There has been much celebrating in Republican circles over the recent poll results showing that slim majorities approve of President Trump’s Executive Orders including the controversial temporary immigration ban. One poll doesn’t represent the full picture, however, and other recent polls show that the waters of public opinion are sufficiently muddy to keep either side from claiming the support of a majority of the public.
The most recent poll, from Morning Consult/Politico, shows public opinion in favor of all of Trump’s Executive Orders. The immigration ban ranks as one of the most popular with 55 percent approval to 38 percent disapproval.
Interestingly, one day earlier, Politico headlined an article about another poll “Majority of U.S. voters oppose Trump immigration actions.” The Politico piece detailed a Quinnipiac poll that showed that voters disapproved of the immigration ban. Quinnipiac broke the Executive Order into parts and found that voters opposed the 90-day ban on immigrants from the seven listed nations by 51 to 46 percent. They also opposed the 120-day suspension of the refugee program by 60-37 percent and the indefinite ban on Syrian refugees by 70-26 percent.
CNN released a poll last week that also showed that public opinion was not on President Trump’s side. The CNN/ORC poll found that 53 percent opposed the travel ban while 47 percent were in favor.
All three polls also give an approval rating for President Trump. Morning Consult puts the president’s approval highest at 47 percent. Quinnipiac rates him lowest at 42 percent. CNN/ORC is in the middle at 44 percent.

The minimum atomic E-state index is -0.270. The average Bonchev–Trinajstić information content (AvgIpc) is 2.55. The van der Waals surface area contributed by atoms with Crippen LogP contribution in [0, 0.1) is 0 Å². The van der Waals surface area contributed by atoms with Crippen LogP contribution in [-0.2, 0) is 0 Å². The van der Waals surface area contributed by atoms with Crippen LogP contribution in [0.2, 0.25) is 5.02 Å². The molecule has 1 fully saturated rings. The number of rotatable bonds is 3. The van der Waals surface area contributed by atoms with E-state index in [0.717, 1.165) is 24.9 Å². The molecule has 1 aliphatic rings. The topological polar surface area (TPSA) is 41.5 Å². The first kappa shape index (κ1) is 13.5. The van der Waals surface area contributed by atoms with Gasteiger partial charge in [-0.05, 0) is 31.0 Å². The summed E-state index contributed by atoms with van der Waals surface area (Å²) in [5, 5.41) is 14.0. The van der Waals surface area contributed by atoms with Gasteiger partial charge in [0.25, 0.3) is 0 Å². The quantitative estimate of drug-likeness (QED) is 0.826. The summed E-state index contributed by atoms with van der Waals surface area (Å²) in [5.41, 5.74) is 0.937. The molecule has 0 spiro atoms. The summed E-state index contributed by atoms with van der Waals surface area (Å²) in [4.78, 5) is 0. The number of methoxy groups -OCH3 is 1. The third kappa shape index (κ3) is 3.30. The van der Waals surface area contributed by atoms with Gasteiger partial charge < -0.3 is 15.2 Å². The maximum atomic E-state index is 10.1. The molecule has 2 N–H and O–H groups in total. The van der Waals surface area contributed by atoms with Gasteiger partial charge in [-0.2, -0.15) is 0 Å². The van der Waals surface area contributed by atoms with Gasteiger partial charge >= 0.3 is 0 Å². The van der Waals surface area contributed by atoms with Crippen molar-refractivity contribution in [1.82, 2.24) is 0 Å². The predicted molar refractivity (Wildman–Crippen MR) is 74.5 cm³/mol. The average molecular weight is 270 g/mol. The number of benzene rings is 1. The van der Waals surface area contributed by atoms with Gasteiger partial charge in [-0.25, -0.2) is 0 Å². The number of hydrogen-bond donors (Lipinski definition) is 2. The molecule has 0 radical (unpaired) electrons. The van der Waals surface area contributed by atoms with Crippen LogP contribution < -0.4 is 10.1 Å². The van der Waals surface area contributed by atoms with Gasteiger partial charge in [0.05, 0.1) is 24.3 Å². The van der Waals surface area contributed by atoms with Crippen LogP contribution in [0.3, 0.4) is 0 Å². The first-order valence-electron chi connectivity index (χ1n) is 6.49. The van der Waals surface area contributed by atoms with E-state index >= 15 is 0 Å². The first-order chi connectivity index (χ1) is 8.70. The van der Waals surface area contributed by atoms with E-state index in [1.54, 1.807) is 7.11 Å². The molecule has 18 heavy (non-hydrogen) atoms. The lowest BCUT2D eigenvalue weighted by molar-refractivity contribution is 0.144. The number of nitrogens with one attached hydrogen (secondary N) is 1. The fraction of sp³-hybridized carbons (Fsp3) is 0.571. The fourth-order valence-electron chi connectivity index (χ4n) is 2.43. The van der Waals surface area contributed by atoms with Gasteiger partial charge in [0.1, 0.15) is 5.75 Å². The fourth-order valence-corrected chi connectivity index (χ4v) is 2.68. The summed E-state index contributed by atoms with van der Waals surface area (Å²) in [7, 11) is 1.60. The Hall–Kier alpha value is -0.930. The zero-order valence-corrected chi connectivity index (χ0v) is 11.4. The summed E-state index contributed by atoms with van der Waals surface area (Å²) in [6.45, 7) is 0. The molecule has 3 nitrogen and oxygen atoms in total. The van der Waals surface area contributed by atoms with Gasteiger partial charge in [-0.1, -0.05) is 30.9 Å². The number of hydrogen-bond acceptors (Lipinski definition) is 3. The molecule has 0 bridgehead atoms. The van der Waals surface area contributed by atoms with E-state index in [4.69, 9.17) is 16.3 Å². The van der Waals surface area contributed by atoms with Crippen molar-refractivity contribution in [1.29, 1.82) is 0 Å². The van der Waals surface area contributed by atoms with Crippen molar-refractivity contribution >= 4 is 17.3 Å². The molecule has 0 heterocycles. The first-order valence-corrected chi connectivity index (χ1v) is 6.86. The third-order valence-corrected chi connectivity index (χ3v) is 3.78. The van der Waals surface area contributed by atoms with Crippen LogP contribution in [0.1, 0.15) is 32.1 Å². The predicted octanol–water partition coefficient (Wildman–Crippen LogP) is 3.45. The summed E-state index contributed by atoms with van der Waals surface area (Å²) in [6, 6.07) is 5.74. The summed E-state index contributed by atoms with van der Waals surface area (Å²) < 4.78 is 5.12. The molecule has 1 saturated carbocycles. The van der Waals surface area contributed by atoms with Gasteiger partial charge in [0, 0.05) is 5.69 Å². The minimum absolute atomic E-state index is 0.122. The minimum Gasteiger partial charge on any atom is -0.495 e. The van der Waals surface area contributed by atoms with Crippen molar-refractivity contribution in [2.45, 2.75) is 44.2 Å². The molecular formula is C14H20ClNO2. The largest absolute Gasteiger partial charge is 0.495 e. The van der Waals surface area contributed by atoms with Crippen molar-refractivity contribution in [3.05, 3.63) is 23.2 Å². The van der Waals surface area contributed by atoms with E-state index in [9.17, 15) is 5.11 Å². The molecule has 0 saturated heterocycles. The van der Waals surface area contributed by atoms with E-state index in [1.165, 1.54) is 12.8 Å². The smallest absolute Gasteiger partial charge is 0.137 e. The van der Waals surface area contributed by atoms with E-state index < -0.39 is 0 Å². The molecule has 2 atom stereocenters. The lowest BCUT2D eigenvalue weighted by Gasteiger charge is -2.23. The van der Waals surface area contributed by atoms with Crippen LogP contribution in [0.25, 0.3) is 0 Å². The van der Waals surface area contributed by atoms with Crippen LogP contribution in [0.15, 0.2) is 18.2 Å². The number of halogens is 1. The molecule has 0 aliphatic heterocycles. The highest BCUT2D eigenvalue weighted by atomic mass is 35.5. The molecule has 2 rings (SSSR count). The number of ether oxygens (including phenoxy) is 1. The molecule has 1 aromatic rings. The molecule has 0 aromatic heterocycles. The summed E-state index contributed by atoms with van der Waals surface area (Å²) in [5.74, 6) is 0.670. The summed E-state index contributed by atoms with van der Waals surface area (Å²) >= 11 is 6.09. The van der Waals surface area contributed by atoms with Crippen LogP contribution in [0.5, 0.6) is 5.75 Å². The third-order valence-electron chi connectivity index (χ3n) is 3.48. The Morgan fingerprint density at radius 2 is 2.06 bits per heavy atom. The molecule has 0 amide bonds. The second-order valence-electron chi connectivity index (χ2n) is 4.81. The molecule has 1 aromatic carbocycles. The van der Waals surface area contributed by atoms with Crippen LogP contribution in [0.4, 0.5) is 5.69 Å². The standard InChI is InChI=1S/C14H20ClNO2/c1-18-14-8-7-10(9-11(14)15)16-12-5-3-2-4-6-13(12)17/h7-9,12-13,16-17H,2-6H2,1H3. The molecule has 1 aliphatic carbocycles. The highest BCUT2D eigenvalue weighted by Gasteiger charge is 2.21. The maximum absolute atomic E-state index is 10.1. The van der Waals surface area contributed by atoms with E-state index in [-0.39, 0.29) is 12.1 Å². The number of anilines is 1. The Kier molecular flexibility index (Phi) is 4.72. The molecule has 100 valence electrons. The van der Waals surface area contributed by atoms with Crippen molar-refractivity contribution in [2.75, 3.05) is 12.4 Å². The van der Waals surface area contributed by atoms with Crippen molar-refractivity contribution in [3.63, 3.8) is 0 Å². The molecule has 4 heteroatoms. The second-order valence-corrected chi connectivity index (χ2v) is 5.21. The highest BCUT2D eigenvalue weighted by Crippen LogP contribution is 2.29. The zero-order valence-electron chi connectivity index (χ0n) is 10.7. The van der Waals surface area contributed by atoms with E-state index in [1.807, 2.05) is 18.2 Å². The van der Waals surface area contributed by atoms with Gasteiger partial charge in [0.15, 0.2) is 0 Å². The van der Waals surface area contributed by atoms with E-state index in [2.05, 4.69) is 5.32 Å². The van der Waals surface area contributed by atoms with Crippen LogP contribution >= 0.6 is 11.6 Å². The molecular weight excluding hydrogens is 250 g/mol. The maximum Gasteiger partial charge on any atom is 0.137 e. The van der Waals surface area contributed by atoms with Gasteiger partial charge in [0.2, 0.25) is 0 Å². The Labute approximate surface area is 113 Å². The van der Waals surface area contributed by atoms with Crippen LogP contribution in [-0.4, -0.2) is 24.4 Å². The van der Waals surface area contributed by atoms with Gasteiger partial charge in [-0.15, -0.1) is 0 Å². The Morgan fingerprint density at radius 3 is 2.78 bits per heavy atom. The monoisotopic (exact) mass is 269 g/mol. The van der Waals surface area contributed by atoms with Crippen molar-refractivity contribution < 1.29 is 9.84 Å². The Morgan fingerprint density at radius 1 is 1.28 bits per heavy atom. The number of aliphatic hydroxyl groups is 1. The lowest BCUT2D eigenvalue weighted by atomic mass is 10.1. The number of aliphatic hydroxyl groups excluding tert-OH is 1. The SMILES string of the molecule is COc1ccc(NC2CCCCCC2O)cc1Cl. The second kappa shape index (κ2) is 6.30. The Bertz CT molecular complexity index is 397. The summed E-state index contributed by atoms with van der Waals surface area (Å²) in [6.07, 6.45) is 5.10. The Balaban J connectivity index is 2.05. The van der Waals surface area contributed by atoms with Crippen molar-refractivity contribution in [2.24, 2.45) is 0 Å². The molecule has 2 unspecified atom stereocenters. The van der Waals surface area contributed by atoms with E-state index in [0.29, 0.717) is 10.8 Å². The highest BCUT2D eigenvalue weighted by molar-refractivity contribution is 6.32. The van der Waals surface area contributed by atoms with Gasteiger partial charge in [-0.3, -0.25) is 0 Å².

So who is right when polls report different results? The tendency for many people is to simply pick the result that we like best, use it reinforce our preconceived ideas about what the rest of the country thinks and move on. President Trump, who recently tweeted that “any negative polls are fake news,” is a prime example of this mentality.
Some indicators of accuracy can be found by looking at the nuts and bolts of the polls. Often, a link to the actual poll can be found in news articles. If not, a web search can sometimes turn up the raw data that is available to journalists. I have linked directly to the raw polling data for the three polls discussed above.
The first indication of accuracy is who was polled. “Likely voters” are the most prized sort of sample group in polls. These are considered to be people engaged and informed enough to vote and who plan to do so. “Registered voters” are next best thing. These are people who probably have some awareness of current events and who have probably voted at some time in the past. From there, poll results get less accurate as we go to “adults” and “Americans.” These samples don’t necessarily screen for the ability to vote or interest in doing so.
Polling data will also give the sample size. Obviously, a larger sample is better and generates a smaller margin of error.